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Discussion Starter · #1 ·
so I'm about to pull the right side crankcase cover on my 1982 CB450SC to swap the clutch. I just popped over to the Honda dealer to get the gasket. They had one loose in a manila folder. It looked find so I bought it. I checked the fit on the cover I intend to use and it looks like its too big. I only have one dowle installed but if you look at the pic you can see all the bolt holes and off by a fair margin. Is this gasket just screwed or what? Or would it work?

20180118_104545.jpg
 

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That gasket looks like it has shrunk, probably a very old gasket.
You could soak it in oil and see what happens, or take it back to the dealer.
 
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It became distorted in the envelope, you should be able to use it by placing all the bolts in their holes to hold the gasket. This is a case where a little bit of sealer will come in handy to glue the gasket to the cover.
 

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Discussion Starter · #4 ·
I took a few bolts to peg it and it looks like it should line up well enough. I have black RTV on hand. Will that work or should I pick up something different? Just a thin bead between the gasket and cover and clean both case and cover surfaces as normal?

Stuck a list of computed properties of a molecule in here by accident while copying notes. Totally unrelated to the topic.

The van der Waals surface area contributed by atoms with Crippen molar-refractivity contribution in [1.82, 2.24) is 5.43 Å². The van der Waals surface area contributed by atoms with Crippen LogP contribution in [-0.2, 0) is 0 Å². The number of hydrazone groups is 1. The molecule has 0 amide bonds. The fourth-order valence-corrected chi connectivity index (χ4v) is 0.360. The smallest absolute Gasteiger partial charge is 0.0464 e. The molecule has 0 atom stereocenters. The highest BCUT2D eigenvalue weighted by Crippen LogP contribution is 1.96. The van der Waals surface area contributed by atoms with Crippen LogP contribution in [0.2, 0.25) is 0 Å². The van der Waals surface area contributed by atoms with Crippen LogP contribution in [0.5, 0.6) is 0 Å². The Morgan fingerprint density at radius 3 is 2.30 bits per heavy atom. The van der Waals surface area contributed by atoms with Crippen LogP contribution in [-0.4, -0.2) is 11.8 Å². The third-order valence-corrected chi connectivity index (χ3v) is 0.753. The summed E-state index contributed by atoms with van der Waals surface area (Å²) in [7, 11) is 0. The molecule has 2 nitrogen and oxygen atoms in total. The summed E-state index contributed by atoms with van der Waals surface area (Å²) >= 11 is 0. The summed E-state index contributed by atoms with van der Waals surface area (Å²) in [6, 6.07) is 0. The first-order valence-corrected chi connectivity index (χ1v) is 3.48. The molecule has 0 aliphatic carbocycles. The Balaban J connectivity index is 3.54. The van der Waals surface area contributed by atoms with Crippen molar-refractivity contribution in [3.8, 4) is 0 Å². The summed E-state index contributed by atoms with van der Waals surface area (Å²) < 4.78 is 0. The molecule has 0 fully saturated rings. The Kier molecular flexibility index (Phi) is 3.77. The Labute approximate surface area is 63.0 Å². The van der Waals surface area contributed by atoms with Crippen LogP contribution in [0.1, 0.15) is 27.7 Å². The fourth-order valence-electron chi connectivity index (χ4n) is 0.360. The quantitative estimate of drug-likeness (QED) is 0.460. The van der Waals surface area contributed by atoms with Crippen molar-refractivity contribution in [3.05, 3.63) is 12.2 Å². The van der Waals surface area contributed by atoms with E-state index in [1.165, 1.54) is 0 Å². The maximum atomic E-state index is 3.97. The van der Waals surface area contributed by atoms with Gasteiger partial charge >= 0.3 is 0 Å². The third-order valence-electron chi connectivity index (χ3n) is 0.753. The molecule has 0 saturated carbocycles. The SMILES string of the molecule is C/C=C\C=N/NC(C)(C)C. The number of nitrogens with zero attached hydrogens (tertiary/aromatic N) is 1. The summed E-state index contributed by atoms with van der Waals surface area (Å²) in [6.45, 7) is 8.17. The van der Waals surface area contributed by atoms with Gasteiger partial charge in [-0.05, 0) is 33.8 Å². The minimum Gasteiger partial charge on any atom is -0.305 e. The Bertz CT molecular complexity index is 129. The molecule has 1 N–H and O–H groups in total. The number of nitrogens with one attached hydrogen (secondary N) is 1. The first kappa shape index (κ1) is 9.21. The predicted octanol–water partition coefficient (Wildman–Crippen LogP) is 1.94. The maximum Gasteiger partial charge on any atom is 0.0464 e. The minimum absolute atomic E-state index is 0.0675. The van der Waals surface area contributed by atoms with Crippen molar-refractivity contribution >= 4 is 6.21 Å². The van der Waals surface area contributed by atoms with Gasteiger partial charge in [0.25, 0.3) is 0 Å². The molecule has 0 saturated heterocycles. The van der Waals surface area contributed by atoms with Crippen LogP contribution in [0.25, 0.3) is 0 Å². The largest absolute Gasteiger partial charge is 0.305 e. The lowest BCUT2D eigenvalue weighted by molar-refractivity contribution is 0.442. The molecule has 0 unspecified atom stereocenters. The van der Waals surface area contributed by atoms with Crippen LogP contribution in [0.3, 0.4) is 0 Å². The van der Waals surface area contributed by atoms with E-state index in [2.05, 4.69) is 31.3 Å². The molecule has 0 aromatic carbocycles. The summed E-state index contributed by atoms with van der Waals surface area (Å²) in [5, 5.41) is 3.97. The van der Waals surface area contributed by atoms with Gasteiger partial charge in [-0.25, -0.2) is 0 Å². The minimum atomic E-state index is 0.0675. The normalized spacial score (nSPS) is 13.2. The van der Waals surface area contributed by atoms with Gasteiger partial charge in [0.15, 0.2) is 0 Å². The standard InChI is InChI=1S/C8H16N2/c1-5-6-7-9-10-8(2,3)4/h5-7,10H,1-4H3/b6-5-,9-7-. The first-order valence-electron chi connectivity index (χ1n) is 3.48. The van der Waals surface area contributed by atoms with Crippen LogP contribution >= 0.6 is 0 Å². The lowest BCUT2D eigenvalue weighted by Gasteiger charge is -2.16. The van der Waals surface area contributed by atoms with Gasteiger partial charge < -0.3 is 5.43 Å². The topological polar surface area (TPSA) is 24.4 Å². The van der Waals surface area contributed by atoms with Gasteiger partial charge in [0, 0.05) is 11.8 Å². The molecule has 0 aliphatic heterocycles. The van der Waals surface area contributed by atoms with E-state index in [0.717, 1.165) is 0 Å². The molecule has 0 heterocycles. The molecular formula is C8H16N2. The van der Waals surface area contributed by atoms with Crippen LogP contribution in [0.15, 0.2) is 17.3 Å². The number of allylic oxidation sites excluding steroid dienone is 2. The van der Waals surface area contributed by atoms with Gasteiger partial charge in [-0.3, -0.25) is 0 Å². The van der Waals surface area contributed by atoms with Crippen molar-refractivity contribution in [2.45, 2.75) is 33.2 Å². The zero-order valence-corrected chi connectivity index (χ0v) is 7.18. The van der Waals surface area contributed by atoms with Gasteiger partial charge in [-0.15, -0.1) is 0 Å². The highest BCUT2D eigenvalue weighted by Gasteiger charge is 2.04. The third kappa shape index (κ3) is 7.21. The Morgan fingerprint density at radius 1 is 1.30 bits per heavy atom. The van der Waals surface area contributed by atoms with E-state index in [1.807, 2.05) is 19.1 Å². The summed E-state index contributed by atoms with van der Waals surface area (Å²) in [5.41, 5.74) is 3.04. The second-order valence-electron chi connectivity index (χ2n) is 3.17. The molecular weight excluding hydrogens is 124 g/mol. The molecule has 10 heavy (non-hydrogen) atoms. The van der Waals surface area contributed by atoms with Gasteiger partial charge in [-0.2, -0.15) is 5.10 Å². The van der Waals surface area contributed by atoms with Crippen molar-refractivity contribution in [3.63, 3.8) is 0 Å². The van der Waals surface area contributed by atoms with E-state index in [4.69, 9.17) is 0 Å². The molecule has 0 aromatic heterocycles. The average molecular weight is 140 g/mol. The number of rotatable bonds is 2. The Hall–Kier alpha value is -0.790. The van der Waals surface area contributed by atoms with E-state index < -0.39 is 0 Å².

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Discussion Starter · #6 ·
I'll heed your advice, but what the problem with RTV? I would never use it for something like case halves but it's what's recommended a lot for sealing oil on my Jeep. I guess I sort of just answered my own question. If I wouldn't use it for case halves why would I use it here........ While were on the subject of seals and what not, what are the OEM o-rings for the balance shaft adjuster access port, dipstick and clutch arm. I have nitrile o-rings in the required sizes.
 

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I imagine it’s the same for 450s, but the concern with RTV and 360s is that it can smush out through the joins/seams and potentially block the small oil channels machined into the covers and along the case studs, feeding the head, and you then oil starve/fry your top end. It goes on in a thicker layer than Hondabond, which just goes on as a thin film.
 

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Most of the time we don't use RTV because most people use way to much. RTV will work fine if you plan on never getting the thing completely back off. A very LIGHT coating like just barely enough to hold it on will be fine.

I actually use axle grease to hold gaskets on. Allows them to slide around a bit while you tighten things down so they won't pinch or tear. They will also come back off cleanly when you pull the cover the next time and usually will be reusable.
 

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Very careful application of RTV can work, problem is that most people work from the principle of "if some is good more is better". It's not as much of a problem with the SOHC 400/450 engines because the oil pickup in the sump is quite large and well screened. A good gauge of whether too much was used is that when the parts are bolted together there's a bead of sealer squeezing out